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Space at Poway Business Park still in demand

General Atomics takes 1 million square feet

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At a time when retrenching is the order of the day, the 900-acre Poway Business Park and its nearly 20,000 employees continues to fill new spaces.

About 90 percent built with 8 million square feet and more under construction, the 500-firm park in southern Poway is being augmented in a big way with 1 million square feet of research and office space for General Atomics Aeronautical Systems, expected to be completed in May or June.

Aeronautical Systems is divided into Aircraft Systems and Reconnaissance Systems divisions. The buildings will encompass executive offices, administrative offices, along with manufacturing and engineering functions. The buildings are up, but the tenant improvements have yet to be completed.

"We're probably 60 percent moved in," said Kimberly Kasitz, a General Atomics spokeswoman.

After being at multiple sites in Rancho Bernardo, Kasitz said with GA Aeronautical's consolidation in Poway workers are now close enough to for teams to easily form and work together. It also helps that the new facilities are still close to where many of its workers live.

City of Poway Economic Development Manager Kim Schmidt said General Atomics will bring approximately 1,700 jobs into the city and will provide a boost to the surrounding businesses.

General Atomics will represent a big net gain in terms of occupied space and the number of employees, but in many, if not most cases, the current economy translates into a lot of churning of space in the business park.

Robert Manis, Poway development services director, said Hunter Douglas, best known for its ceiling fans, moved into a smaller space in the business park. The space that firm vacated was subsequently occupied by National Powersports, a New Hampshire-based motorcycle distributor.

Schmidt said Pentair Inc. (NYSE: PNR) a Minnesota-based manufacturer of water filtration systems, also is shrinking its space, but how much is still being determined.

Other major employers located in the business park include Geico, Cohu, Sysco Food Services and First American Credco.

A little over a year ago, at a time when the full scope of the housing downturn was becoming apparent, Hallmark Pools & Spas, which had built more than 3,000 pools and spas over a 22-year-period pulled out of its Poway Business Park offices. The departure left at least 60 unfinished pools and no less than $2 million in subcontractor debts at the time.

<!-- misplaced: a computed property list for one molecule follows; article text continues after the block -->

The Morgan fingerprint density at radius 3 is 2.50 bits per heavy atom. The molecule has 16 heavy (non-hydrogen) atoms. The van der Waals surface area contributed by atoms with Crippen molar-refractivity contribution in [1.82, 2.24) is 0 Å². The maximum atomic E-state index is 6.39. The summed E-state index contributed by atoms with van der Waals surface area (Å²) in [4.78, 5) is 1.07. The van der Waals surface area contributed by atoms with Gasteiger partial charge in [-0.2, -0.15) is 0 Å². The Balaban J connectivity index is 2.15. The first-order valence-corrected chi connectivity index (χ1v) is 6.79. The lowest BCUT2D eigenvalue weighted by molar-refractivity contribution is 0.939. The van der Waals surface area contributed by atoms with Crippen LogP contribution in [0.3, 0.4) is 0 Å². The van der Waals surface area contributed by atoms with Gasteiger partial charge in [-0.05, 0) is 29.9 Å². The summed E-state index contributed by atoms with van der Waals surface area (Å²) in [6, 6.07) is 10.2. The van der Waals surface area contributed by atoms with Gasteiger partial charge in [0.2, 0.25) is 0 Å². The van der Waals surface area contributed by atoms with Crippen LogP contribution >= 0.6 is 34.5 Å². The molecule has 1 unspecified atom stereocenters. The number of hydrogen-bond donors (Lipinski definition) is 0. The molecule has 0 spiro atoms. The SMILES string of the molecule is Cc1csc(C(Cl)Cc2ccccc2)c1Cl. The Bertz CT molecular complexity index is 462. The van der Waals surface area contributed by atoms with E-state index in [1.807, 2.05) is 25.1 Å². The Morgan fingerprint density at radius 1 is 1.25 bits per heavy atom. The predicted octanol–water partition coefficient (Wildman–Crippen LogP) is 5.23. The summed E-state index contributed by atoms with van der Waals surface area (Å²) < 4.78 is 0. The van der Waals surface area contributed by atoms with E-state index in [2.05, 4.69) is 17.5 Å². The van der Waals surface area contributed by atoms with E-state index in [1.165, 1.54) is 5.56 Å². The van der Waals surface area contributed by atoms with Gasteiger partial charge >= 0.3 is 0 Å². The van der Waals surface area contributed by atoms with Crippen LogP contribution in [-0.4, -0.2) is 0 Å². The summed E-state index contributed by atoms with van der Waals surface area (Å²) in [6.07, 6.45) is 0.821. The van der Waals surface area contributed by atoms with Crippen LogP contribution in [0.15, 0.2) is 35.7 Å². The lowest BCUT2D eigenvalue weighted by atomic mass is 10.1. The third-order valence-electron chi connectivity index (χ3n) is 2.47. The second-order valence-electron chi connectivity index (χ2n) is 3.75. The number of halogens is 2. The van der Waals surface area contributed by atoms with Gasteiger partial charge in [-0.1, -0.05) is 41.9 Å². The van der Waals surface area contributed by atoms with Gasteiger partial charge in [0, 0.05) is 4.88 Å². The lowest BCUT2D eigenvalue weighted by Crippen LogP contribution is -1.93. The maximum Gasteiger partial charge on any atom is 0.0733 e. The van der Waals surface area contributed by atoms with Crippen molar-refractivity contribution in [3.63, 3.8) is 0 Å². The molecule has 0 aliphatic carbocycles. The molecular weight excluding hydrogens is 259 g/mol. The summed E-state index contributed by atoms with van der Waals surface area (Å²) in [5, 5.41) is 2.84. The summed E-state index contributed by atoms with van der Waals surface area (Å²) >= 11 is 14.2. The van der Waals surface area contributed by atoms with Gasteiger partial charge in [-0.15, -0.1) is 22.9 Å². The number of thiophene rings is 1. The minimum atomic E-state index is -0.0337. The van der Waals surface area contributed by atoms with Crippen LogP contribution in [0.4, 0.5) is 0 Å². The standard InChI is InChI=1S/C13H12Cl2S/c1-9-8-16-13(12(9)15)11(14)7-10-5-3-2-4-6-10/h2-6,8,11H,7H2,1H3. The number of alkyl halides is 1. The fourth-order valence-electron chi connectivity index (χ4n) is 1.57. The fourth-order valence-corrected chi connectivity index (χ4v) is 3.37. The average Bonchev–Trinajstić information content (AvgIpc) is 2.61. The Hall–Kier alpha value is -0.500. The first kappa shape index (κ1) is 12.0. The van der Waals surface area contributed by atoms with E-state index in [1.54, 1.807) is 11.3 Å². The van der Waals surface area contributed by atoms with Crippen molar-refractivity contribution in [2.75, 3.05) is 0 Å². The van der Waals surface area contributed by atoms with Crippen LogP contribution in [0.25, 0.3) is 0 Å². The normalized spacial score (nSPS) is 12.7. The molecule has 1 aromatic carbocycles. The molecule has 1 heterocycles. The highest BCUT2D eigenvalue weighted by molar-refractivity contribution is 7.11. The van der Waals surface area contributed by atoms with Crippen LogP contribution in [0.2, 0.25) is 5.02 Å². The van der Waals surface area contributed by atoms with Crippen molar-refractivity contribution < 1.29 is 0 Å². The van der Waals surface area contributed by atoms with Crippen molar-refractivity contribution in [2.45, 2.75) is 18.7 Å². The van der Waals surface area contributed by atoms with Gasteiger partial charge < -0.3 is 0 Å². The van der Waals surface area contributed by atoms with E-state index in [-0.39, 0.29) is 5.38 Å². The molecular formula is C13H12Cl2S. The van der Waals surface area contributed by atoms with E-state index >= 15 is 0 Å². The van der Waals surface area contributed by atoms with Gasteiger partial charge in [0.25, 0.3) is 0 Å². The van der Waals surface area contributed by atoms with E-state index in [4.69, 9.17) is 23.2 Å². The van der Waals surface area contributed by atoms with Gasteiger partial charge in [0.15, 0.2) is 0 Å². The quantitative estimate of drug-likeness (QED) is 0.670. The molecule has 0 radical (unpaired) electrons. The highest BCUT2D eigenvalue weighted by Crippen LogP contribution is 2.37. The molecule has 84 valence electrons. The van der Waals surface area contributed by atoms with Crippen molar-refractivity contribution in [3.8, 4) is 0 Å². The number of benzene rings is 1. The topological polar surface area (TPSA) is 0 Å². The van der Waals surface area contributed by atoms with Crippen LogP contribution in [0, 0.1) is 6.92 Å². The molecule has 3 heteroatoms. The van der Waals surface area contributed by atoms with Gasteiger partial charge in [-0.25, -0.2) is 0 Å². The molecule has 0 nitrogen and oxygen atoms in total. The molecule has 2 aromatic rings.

It does appear an In 'N Out Burger will be coming to the business park, but the lease has yet to be signed. If built, it would be a small freestanding restaurant.

Retail now plays a more significant role in the park than when it was originally conceived more than two decades ago. Despite some early consternation, Poway now seems comfortable with the arrangement.

Big box stores Costco, Kohl's and Home Depot have joined the industrial and office tenants at the business park, and each seemed to be doing well -- at least until the downturn hit full force last fall.

Now, although there are about 32 unfinished acres at the far southeastern portion of the business park, there are only a few readily developable parcels remaining.

"There's not a whole lot," said Ted Cuthbert, Colliers International senior vice president.

Cuthbert said he is marketing a 2.67-acre parcel suitable for a 30,000- to 40,000-square-foot building for an owner/user.

When asked about the finished lot prices, Cuthbert said they run about $25 per square foot.

"And we're not discounting our land prices," Cuthbert said, adding that the remaining parcels remain in high demand despite the downturn.

Cuthbert said buildings such as those developed by firms such as Whittaker Investments, Techbilt and Hamann Construction are holding their value surprisingly well given the economy.

"Some of the older buildings that weren't built well or don't have enough parking aren't doing so hot, but the others are doing extremely well," he said.

A Poway Business Park Association meets about every other month to tackle the latest issues within the development.

The association is chaired by Jean Bruni of Employers Legal Advisors. Other board members include Pauline Getz, an attorney with Getz & Associates; Michael Giulianotti of Tatum CFO Partners LLC; Bill Berghoff with SportsplexUSA San Diego; Russell Riehl of Pomerado Hospital; Wilma Owens of Furniture Resources; and Michael Steele of General Atomics Aeronautical Systems.

"We've got a beautiful business park," said Getz. "And we've got nearly 20,000 people working here. That's a lot of jobs."

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